Testing full power thrust of jet engines

The sound of jet engines in Dubai is set to get louder with the construction of the new Emirates engine test facility. Zoe Naylor visits the building designed to handle 150,000 pounds of thrust.

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By  Zoe Naylor Published  April 8, 2006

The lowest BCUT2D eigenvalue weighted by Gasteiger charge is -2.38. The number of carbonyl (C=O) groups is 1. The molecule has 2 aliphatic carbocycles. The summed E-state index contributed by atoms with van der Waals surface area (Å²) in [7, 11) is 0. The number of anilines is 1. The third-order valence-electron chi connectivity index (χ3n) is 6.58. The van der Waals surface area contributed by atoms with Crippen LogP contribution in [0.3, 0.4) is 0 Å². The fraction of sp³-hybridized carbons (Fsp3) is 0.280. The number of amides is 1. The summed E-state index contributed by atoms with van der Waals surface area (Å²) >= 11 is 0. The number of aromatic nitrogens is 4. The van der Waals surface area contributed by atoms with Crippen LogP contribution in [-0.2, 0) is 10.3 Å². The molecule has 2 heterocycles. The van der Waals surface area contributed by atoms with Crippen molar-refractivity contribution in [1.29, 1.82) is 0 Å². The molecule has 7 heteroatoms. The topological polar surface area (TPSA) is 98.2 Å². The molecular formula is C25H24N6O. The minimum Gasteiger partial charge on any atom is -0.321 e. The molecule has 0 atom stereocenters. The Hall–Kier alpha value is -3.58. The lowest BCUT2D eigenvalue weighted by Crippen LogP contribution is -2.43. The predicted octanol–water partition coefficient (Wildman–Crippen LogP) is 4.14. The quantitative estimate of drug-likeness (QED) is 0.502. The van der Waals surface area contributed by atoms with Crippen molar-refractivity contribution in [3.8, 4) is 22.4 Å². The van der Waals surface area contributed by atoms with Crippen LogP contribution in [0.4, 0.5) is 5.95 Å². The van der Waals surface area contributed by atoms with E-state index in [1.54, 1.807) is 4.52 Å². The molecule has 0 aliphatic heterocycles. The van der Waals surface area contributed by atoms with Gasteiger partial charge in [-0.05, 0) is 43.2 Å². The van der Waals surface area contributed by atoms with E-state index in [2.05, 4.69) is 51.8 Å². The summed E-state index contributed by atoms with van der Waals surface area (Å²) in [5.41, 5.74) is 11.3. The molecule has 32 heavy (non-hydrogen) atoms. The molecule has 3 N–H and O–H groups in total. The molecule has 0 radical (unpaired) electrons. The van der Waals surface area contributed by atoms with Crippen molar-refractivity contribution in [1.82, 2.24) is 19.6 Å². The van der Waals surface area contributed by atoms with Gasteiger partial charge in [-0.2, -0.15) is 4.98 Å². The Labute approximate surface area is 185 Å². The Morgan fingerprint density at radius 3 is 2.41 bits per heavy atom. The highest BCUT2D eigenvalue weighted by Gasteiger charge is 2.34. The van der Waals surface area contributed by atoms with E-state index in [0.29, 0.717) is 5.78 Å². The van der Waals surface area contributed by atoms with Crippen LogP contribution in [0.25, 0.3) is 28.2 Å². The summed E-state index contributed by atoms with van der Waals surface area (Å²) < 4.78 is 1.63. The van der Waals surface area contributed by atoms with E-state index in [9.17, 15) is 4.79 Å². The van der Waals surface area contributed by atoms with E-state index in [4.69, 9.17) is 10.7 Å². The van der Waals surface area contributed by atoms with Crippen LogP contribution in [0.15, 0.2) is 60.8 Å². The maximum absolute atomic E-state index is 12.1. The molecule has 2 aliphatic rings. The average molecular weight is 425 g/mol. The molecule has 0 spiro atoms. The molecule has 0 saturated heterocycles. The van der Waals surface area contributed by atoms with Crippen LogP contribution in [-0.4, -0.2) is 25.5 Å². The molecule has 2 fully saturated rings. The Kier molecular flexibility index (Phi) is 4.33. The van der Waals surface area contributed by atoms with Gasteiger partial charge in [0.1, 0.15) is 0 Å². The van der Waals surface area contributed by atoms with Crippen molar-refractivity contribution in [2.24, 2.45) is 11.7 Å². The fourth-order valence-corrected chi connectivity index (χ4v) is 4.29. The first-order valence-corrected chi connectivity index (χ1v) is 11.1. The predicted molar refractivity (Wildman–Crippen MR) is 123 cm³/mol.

|~|116proj200.gif|~|The facility will comprise a structural steel preparation building (top) and a reinforced concrete testing facility (bottom) with 600mm thick walls.|~|Emirates is rapidly expanding its fleet and plans to more than double its fleet size by the year 2012. But like any airline, it must continually test its aircraft’s engines to make sure that they meet performance requirements. While the smaller engines are currently sent to a test facility in Abu Dhabi, the larger models need to be partially dismantled and flown to test centres in Hong Kong or Singapore. But this is about to change with the introduction of Emirates’ very own engine test facility, which is currently under construction on Academic City Road in the Lehbab area of Dubai. “There are two key uses of the facility,” explains Ben Othman Abdelkader, engineering power plant vice president, Emirates. “It is a test facility for engines that are being overhauled i.e. they undergo functional testing to make sure that they meet all the mechanical and performance requirements.” It is also used when any troubleshooting on an aircraft will take time. In such cases, the engine will be removed, and the work will continue on the test cell in order to avoid lengthy aircraft grounding. “Essentially the test facility is a large concrete enclosure where we will mount the engine as if it were mounted on the wing,” says Tony Anderson, programme manager at GE Transportation (Aircraft Engines). Operational tests can then be carried out on the engine to ensure its mechanical and performance integrity. The facility is also capable of testing the APUs (auxiliary power units). “Post overhaul, an engine must be tested in a test cell facility before it can be installed back on the aircraft,” says Abdelkader. He adds that the Emirates test centre will cater for the most powerful engines existing today, which have 115,000 pounds of thrust. “We don’t know at this time what the thrust will be in the future; but this test cell centre is capable of handling 150,000 pounds of thrust.” This will be the first test facility in the Middle East capable of handling this amount of thrust. “Currently, the maximum test capacity in the region caters for up to 80,000 pounds of thrust, and is in Abu Dhabi,” says Anderson. “This new facility will be one of a dozen in the world — and the only one in this region of its size. The test facility is made up of two main components: A u-shaped turbo fan concrete test cell (this is where the engines will be tested); and a steel structured preparation building. Burns & McDonnell from the US is responsible for the architecture and engineering on the project, as well as site supervision and project management, in collaboration with Sharafi-PHB as the local consultant. According to Edward Fayyad, general manager at Burns & McDonnell (Dubai office), the test cell has four elements: “Firstly there is an intake stack around 22m-high where the air comes in,” he explains. “Then there is the test chamber itself, where the engine will be hung for testing. This is about 37m long. Then there is the 26m-long augmenter section where the exhaust of the engine is sucked into a six-metre diameter augmenter tube. Finally there is the second leg of the u-shape that is the 26m-long exhaust stack,” he adds. The stacks and the test chamber have a cross section of 13m by 13m. The cell is constructed from heavy reinforced concrete (40 Newtons per mm2 compressive cube strength) with 600mm-thick walls, designed primarily for acoustic purposes. The testing equipment, as well as the aero-acoustical elements, are supplied by Aero-Systems Engineering. “The second section of the facility is the preparation building,” says Fayyad. This steel structure measures 88m long, 36m wide and 17m high, and is clad with insulated metal cladding. This building serves three main functions. Firstly, there is a preparation area itself: This is where the engines that have been taken off the aircraft and brought into the facility are then prepared for testing prior to entering the test cell chamber. In the preparation area, there are six universal workstations capable of preparing a number of engines, as not all will be the same type. In total, five engine models available on Emirates’ fleet can be prepared and tested in the facility: GE90-115, GP7200 and Rolls Royce’s Trent 500, 700 and 800 engines. “The six workstations and the test cell chamber are all interconnected via a 30-tonne monorail and bridge crane system. Using this system, the engines can be lifted off the truck when they arrive at the facility and positioned in any one of the workstations that are available for use,” says Fayyad. While only one engine can be tested at a time, six can be prepared simultaneously. A turntable on the 11m-high bridge crane means that it can orient the engines in whichever direction they need to go and take them to wherever is needed. “Once the engine is ready for testing, the monorail and crane system will be used to transfer the engine to the test cell,” says Fayyad. The second function of the preparation building is to house the APU test cell — a mini concrete chamber within the test cell that tests the APUs (Honeywell GCP 331-500B, 331-350C and 331-600A). These are the small engines that supply the air conditioning and electricity to the aircraft when the engines are not running. While nowhere close to the size of the main u-shaped test cell, it is still made from reinforced concrete with 300 mm-thick walls. The third function of the preparation building is offices, control rooms, and a prayer room — the support facilities. There is also a pump house building for all the fuel that needs to be pumped into the test cell during testing: “We will have two 80,000 litre double-walled steel underground fuel tanks — this is what the engines will run on,” says Fayyad. “For an extensive engine test (which will take approximately four hours), the fuel used will be around 30,000 litres,” says Abdelkader. The project poses a number of structural and environmental considerations. According to Anderson, there are stringent requirements for the inside of the test cell in order to meet FOD (foreign object damage) requirements: “We need to make sure that no loose item within the test cell chamber can break out or shake itself loose from the structure. The fasteners, for example, have to be lock-wired or welded, and the lights are all embedded inside the concrete itself,” he says. “On top of this there are the seismic requirements and the engine dynamic loads. In particular, we have to consider rotor seizure loads — if the engine is running, a bearing fails and it suddenly locks up, the result will be increased loading into the structure,” adds Anderson. One environmental consideration specific to this region that has been introduced into the project is an inlet stack cap. “If we have severe sand storms then we can shut operations down and close the inlet off to avoid sand ingestion into the inlet,” explains Abdelkader. And according to Abdelkader, this is the first installation in the world to have a horizontal sliding door covering the intake to protect it from sand. Noise emanating from the facility during testing is yet another consideration. To prevent unwanted noise pollution in the vicinity, a 500m radius from the centre of the test cell has been designated as a no-build area. “The facility is designed to maintain a 70db noise level at 75m distance from the noise source. At the 500m perimeter, the noise is down to levels that are in accordance with Dubai Municipality standards,” says Fayyad. Construction of the facility started in June 2005. The main general contractor for construction is Group Five Construction (Dubai branch). Overall, the project construction is now around 40% complete. “The u-shaped test cell and the stacks for intake and exhaust are mostly finished,” says Fayyad. “The augmenter chamber is also finished and now the walls of the test cell chamber itself are being built,” he adds. Approximately 5000m3 of concrete is being used to create the test cell, which is being constructed in 4m-high lifts. Around 750 tonnes of reinforcement steel will also be used. Around 520 tonnes of structural steel was used on the preparation building, most of which is erected. And work has now moved to the roof cladding. The overall completion date of the project is scheduled for January 2007.||**||